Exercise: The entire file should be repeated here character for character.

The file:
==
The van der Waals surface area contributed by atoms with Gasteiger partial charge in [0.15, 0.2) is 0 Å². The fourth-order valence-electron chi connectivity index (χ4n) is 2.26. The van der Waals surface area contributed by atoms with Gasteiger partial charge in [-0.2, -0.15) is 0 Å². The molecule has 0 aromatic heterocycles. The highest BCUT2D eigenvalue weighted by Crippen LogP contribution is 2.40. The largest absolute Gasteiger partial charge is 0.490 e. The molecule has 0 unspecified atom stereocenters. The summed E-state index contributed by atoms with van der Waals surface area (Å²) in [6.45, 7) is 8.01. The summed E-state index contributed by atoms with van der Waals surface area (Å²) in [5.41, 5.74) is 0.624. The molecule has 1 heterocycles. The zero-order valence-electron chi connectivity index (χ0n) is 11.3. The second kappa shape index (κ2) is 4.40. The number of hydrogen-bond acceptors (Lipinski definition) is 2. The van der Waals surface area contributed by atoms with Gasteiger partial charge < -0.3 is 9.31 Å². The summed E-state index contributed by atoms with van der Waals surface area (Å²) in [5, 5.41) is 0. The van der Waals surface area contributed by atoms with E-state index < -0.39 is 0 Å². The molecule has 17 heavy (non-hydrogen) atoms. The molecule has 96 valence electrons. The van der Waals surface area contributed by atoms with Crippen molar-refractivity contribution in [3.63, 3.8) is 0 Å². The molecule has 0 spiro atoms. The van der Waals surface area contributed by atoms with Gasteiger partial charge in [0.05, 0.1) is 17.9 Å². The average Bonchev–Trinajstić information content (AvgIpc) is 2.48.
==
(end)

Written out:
The van der Waals surface area contributed by atoms with Gasteiger partial charge in [0.15, 0.2) is 0 Å². The fourth-order valence-electron chi connectivity index (χ4n) is 2.26. The van der Waals surface area contributed by atoms with Gasteiger partial charge in [-0.2, -0.15) is 0 Å². The molecule has 0 aromatic heterocycles. The highest BCUT2D eigenvalue weighted by Crippen LogP contribution is 2.40. The largest absolute Gasteiger partial charge is 0.490 e. The molecule has 0 unspecified atom stereocenters. The summed E-state index contributed by atoms with van der Waals surface area (Å²) in [6.45, 7) is 8.01. The summed E-state index contributed by atoms with van der Waals surface area (Å²) in [5.41, 5.74) is 0.624. The molecule has 1 heterocycles. The zero-order valence-electron chi connectivity index (χ0n) is 11.3. The second kappa shape index (κ2) is 4.40. The number of hydrogen-bond acceptors (Lipinski definition) is 2. The van der Waals surface area contributed by atoms with Gasteiger partial charge < -0.3 is 9.31 Å². The summed E-state index contributed by atoms with van der Waals surface area (Å²) in [5, 5.41) is 0. The van der Waals surface area contributed by atoms with E-state index < -0.39 is 0 Å². The molecule has 17 heavy (non-hydrogen) atoms. The molecule has 96 valence electrons. The van der Waals surface area contributed by atoms with Crippen molar-refractivity contribution in [3.63, 3.8) is 0 Å². The molecule has 0 spiro atoms. The van der Waals surface area contributed by atoms with Gasteiger partial charge in [0.05, 0.1) is 17.9 Å². The average Bonchev–Trinajstić information content (AvgIpc) is 2.48.